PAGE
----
Difference between revisions of "2009 AMC 10A Problems/Problem 1"

(Solution 2)
(Solution 2)
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We want to find <math>\left\lceil\frac{128}{12}\right\rceil</math> because there are a whole number of cans.
 
We want to find <math>\left\lceil\frac{128}{12}\right\rceil</math> because there are a whole number of cans.
  
<math>\frac{128}{12} = 10R8\longrightarrow 11\longrightarrow \fbox{E}.</math>
+
<math>\frac{128}{12} = 10R8\longrightarrow 11\longrightarrow \fbox{(E)}.</math>
  
 
{{AMC10 box|year=2009|ab=A|before=First Question|num-a=2}}
 
{{AMC10 box|year=2009|ab=A|before=First Question|num-a=2}}
 
{{MAA Notice}}
 
{{MAA Notice}}

Revision as of 12:44, 19 August 2018

Problem

One can, can hold $12$ ounces of soda, what is the minimum number of cans needed to provide a gallon ($128$ ounces) of soda?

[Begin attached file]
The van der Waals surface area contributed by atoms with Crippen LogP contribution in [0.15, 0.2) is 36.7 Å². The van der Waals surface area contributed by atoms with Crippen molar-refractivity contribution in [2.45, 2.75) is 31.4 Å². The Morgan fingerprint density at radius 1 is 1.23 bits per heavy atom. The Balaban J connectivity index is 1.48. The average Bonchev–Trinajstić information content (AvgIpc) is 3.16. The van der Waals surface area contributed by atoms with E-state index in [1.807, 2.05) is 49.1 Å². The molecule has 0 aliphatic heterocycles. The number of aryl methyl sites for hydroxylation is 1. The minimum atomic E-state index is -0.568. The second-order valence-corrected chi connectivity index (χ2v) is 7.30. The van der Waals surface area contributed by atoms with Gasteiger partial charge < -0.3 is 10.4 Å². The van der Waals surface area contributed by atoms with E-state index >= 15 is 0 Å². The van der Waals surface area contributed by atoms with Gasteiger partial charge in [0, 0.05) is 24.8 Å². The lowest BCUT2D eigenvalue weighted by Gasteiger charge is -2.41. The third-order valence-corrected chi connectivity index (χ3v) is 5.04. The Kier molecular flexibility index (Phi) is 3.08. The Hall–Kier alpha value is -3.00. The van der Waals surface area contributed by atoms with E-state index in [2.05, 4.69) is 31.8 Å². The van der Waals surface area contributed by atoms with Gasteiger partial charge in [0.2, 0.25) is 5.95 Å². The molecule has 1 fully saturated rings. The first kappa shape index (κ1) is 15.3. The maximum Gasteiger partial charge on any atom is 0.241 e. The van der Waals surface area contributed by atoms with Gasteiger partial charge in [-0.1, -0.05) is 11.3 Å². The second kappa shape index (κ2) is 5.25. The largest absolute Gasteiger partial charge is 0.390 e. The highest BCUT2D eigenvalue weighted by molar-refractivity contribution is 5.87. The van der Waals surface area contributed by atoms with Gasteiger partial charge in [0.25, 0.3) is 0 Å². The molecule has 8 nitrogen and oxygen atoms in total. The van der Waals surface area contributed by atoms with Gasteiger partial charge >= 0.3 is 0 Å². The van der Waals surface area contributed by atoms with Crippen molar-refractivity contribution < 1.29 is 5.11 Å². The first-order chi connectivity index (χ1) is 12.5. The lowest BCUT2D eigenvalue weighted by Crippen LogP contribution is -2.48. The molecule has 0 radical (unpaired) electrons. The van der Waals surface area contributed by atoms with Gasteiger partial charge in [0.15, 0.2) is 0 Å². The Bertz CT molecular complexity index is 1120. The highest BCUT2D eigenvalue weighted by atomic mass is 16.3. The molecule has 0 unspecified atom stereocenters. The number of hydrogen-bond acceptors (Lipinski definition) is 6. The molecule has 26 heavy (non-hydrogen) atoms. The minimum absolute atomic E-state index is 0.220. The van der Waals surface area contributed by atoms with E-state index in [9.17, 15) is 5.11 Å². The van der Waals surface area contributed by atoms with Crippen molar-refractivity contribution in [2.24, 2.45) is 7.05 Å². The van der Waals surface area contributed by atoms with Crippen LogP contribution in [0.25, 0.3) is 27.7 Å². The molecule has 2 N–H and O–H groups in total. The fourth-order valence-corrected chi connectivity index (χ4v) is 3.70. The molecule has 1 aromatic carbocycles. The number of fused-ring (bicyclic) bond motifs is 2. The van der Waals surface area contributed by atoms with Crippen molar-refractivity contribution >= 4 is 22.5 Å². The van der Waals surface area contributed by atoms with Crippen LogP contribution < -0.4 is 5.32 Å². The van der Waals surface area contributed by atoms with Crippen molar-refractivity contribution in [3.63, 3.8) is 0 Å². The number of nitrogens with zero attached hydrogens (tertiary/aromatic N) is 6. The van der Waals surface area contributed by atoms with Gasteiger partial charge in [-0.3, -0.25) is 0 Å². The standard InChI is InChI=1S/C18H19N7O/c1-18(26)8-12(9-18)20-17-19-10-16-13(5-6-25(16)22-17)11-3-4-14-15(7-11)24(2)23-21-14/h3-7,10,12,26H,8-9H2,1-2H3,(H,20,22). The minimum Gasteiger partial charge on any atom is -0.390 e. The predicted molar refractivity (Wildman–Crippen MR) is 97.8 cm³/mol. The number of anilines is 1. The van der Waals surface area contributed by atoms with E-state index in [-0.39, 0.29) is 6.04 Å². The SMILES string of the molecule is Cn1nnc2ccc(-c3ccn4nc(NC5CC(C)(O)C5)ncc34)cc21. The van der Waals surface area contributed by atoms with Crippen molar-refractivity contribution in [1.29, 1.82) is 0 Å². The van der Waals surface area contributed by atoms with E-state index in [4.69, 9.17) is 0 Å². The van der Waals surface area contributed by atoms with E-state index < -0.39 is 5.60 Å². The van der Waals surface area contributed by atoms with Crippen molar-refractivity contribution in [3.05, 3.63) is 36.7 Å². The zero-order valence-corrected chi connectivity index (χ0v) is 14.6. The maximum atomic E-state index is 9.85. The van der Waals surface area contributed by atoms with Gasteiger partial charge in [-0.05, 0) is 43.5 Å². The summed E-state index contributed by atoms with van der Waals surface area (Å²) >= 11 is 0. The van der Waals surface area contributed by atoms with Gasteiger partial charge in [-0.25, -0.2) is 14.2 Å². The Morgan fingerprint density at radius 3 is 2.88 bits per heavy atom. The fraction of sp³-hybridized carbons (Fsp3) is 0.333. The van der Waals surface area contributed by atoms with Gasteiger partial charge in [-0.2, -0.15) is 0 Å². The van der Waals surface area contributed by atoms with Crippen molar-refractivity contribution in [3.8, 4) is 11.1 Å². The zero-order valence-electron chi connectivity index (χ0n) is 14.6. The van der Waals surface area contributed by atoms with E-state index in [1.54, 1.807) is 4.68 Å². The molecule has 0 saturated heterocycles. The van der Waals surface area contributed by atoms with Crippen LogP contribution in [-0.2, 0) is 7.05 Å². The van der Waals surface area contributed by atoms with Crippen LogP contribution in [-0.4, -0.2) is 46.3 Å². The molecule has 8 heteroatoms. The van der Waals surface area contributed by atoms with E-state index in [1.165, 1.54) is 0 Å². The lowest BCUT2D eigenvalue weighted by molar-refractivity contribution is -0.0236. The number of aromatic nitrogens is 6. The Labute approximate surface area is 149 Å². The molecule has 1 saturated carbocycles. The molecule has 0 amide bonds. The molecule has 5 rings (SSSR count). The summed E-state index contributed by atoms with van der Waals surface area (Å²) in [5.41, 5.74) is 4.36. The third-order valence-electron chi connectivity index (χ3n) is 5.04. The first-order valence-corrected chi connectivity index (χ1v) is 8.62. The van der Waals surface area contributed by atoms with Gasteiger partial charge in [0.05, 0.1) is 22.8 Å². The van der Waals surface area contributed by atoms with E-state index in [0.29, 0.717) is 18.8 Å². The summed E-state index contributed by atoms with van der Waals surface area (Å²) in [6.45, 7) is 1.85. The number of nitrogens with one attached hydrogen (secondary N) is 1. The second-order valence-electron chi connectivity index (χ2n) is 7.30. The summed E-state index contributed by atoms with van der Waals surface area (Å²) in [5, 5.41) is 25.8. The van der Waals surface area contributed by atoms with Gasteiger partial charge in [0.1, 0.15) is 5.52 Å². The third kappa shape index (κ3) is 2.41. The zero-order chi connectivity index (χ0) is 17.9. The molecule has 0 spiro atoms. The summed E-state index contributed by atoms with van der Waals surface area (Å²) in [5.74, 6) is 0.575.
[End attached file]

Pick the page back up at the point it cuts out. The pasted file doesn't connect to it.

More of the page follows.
$\textbf{(A)}\ 7\qquad \textbf{(B)}\ 8\qquad \textbf{(C)}\ 9\qquad \textbf{(D)}\ 10\qquad \textbf{(E)}\ 11$

Solution 1

$10$ cans would hold $120$ ounces, but $128>120$, so $11$ cans are required. Thus, the answer is $\mathrm{(E)}$.

Solution 2

We want to find $\left\lceil\frac{128}{12}\right\rceil$ because there are a whole number of cans.

$\frac{128}{12} = 10R8\longrightarrow 11\longrightarrow \fbox{(E)}.$

2009 AMC 10A (ProblemsAnswer KeyResources)
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